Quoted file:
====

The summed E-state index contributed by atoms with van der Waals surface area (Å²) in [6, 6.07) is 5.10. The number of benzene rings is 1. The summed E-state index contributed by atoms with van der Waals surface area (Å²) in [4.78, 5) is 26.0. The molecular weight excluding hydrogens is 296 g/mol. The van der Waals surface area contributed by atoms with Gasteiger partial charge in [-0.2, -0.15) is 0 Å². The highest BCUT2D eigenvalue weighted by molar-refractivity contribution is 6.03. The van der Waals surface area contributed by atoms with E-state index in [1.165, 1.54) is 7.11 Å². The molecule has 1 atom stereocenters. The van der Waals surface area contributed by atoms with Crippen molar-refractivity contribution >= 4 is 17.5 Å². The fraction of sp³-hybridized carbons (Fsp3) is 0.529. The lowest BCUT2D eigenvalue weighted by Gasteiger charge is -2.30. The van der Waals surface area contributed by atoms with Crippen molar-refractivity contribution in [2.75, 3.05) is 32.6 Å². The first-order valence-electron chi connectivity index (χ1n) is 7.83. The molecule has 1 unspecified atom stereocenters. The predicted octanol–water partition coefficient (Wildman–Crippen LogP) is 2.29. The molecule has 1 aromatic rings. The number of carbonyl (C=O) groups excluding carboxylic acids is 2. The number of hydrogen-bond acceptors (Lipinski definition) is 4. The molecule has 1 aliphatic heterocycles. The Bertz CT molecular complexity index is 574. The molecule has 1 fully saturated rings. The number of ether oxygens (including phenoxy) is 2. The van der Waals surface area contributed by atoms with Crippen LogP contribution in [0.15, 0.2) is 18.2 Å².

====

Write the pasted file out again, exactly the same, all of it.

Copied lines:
The summed E-state index contributed by atoms with van der Waals surface area (Å²) in [6, 6.07) is 5.10. The number of benzene rings is 1. The summed E-state index contributed by atoms with van der Waals surface area (Å²) in [4.78, 5) is 26.0. The molecular weight excluding hydrogens is 296 g/mol. The van der Waals surface area contributed by atoms with Gasteiger partial charge in [-0.2, -0.15) is 0 Å². The highest BCUT2D eigenvalue weighted by molar-refractivity contribution is 6.03. The van der Waals surface area contributed by atoms with E-state index in [1.165, 1.54) is 7.11 Å². The molecule has 1 atom stereocenters. The van der Waals surface area contributed by atoms with Crippen molar-refractivity contribution >= 4 is 17.5 Å². The fraction of sp³-hybridized carbons (Fsp3) is 0.529. The lowest BCUT2D eigenvalue weighted by Gasteiger charge is -2.30. The van der Waals surface area contributed by atoms with Crippen molar-refractivity contribution in [2.75, 3.05) is 32.6 Å². The first-order valence-electron chi connectivity index (χ1n) is 7.83. The molecule has 1 unspecified atom stereocenters. The predicted octanol–water partition coefficient (Wildman–Crippen LogP) is 2.29. The molecule has 1 aromatic rings. The number of carbonyl (C=O) groups excluding carboxylic acids is 2. The number of hydrogen-bond acceptors (Lipinski definition) is 4. The molecule has 1 aliphatic heterocycles. The Bertz CT molecular complexity index is 574. The molecule has 1 fully saturated rings. The number of ether oxygens (including phenoxy) is 2. The van der Waals surface area contributed by atoms with Crippen LogP contribution in [0.15, 0.2) is 18.2 Å².